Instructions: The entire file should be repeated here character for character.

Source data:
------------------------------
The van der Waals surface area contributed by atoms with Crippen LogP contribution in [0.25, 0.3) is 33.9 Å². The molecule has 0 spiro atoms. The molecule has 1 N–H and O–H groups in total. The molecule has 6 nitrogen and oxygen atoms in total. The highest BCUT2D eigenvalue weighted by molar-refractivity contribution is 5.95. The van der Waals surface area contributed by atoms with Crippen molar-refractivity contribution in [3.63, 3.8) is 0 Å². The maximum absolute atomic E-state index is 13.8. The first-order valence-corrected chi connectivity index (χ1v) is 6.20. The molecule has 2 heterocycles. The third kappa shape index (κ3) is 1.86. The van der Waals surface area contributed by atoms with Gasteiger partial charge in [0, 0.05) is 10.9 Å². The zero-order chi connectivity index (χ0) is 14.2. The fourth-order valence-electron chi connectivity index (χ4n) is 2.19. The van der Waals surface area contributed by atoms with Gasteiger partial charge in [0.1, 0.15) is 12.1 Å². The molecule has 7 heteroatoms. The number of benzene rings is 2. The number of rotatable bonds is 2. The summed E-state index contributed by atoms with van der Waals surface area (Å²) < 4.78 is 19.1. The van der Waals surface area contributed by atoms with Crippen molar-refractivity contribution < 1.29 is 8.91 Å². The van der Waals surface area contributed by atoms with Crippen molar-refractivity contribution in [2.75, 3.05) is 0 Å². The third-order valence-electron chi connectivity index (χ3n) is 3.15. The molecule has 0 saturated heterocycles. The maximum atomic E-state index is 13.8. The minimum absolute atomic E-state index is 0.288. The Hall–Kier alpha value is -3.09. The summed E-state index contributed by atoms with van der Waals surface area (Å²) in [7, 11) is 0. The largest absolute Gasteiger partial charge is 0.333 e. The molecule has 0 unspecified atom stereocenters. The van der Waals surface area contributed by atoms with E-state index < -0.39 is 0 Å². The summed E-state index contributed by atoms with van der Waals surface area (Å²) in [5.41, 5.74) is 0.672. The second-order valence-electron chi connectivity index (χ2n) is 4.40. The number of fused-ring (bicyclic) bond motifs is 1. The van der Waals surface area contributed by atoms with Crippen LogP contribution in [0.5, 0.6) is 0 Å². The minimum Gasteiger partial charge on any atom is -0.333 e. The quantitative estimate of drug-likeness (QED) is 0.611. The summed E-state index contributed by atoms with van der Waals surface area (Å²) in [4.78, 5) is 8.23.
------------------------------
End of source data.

The van der Waals surface area contributed by atoms with Crippen LogP contribution in [0.25, 0.3) is 33.9 Å². The molecule has 0 spiro atoms. The molecule has 1 N–H and O–H groups in total. The molecule has 6 nitrogen and oxygen atoms in total. The highest BCUT2D eigenvalue weighted by molar-refractivity contribution is 5.95. The van der Waals surface area contributed by atoms with Crippen molar-refractivity contribution in [3.63, 3.8) is 0 Å². The maximum absolute atomic E-state index is 13.8. The first-order valence-corrected chi connectivity index (χ1v) is 6.20. The molecule has 2 heterocycles. The third kappa shape index (κ3) is 1.86. The van der Waals surface area contributed by atoms with Gasteiger partial charge in [0, 0.05) is 10.9 Å². The zero-order chi connectivity index (χ0) is 14.2. The fourth-order valence-electron chi connectivity index (χ4n) is 2.19. The van der Waals surface area contributed by atoms with Gasteiger partial charge in [0.1, 0.15) is 12.1 Å². The molecule has 7 heteroatoms. The number of benzene rings is 2. The number of rotatable bonds is 2. The summed E-state index contributed by atoms with van der Waals surface area (Å²) < 4.78 is 19.1. The van der Waals surface area contributed by atoms with Crippen molar-refractivity contribution < 1.29 is 8.91 Å². The van der Waals surface area contributed by atoms with Crippen molar-refractivity contribution in [2.75, 3.05) is 0 Å². The third-order valence-electron chi connectivity index (χ3n) is 3.15. The molecule has 0 saturated heterocycles. The maximum atomic E-state index is 13.8. The minimum absolute atomic E-state index is 0.288. The Hall–Kier alpha value is -3.09. The summed E-state index contributed by atoms with van der Waals surface area (Å²) in [7, 11) is 0. The largest absolute Gasteiger partial charge is 0.333 e. The molecule has 0 unspecified atom stereocenters. The van der Waals surface area contributed by atoms with E-state index < -0.39 is 0 Å². The summed E-state index contributed by atoms with van der Waals surface area (Å²) in [5.41, 5.74) is 0.672. The second-order valence-electron chi connectivity index (χ2n) is 4.40. The number of fused-ring (bicyclic) bond motifs is 1. The van der Waals surface area contributed by atoms with Crippen LogP contribution in [0.5, 0.6) is 0 Å². The minimum Gasteiger partial charge on any atom is -0.333 e. The quantitative estimate of drug-likeness (QED) is 0.611. The summed E-state index contributed by atoms with van der Waals surface area (Å²) in [4.78, 5) is 8.23.